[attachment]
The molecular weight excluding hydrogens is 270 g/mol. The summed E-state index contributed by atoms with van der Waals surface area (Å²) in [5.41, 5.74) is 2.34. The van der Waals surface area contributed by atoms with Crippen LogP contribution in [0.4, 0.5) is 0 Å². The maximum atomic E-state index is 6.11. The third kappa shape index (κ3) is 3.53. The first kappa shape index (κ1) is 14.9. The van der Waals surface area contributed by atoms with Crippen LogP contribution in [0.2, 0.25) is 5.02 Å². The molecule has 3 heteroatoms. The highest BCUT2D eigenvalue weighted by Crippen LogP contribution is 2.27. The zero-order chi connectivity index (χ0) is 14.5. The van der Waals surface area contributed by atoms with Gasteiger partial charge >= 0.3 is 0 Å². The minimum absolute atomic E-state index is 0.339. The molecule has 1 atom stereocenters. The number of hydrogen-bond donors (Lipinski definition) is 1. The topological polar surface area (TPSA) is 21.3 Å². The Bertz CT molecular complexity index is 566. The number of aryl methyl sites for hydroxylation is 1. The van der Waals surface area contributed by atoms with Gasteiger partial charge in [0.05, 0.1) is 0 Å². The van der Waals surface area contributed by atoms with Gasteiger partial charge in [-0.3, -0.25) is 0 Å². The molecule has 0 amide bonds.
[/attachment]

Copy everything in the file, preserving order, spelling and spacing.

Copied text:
The molecular weight excluding hydrogens is 270 g/mol. The summed E-state index contributed by atoms with van der Waals surface area (Å²) in [5.41, 5.74) is 2.34. The van der Waals surface area contributed by atoms with Crippen LogP contribution in [0.4, 0.5) is 0 Å². The maximum atomic E-state index is 6.11. The third kappa shape index (κ3) is 3.53. The first kappa shape index (κ1) is 14.9. The van der Waals surface area contributed by atoms with Crippen LogP contribution in [0.2, 0.25) is 5.02 Å². The molecule has 3 heteroatoms. The highest BCUT2D eigenvalue weighted by Crippen LogP contribution is 2.27. The zero-order chi connectivity index (χ0) is 14.5. The van der Waals surface area contributed by atoms with Gasteiger partial charge >= 0.3 is 0 Å². The minimum absolute atomic E-state index is 0.339. The molecule has 1 atom stereocenters. The number of hydrogen-bond donors (Lipinski definition) is 1. The topological polar surface area (TPSA) is 21.3 Å². The Bertz CT molecular complexity index is 566. The number of aryl methyl sites for hydroxylation is 1. The van der Waals surface area contributed by atoms with Gasteiger partial charge in [0.05, 0.1) is 0 Å². The van der Waals surface area contributed by atoms with Gasteiger partial charge in [-0.3, -0.25) is 0 Å². The molecule has 0 amide bonds.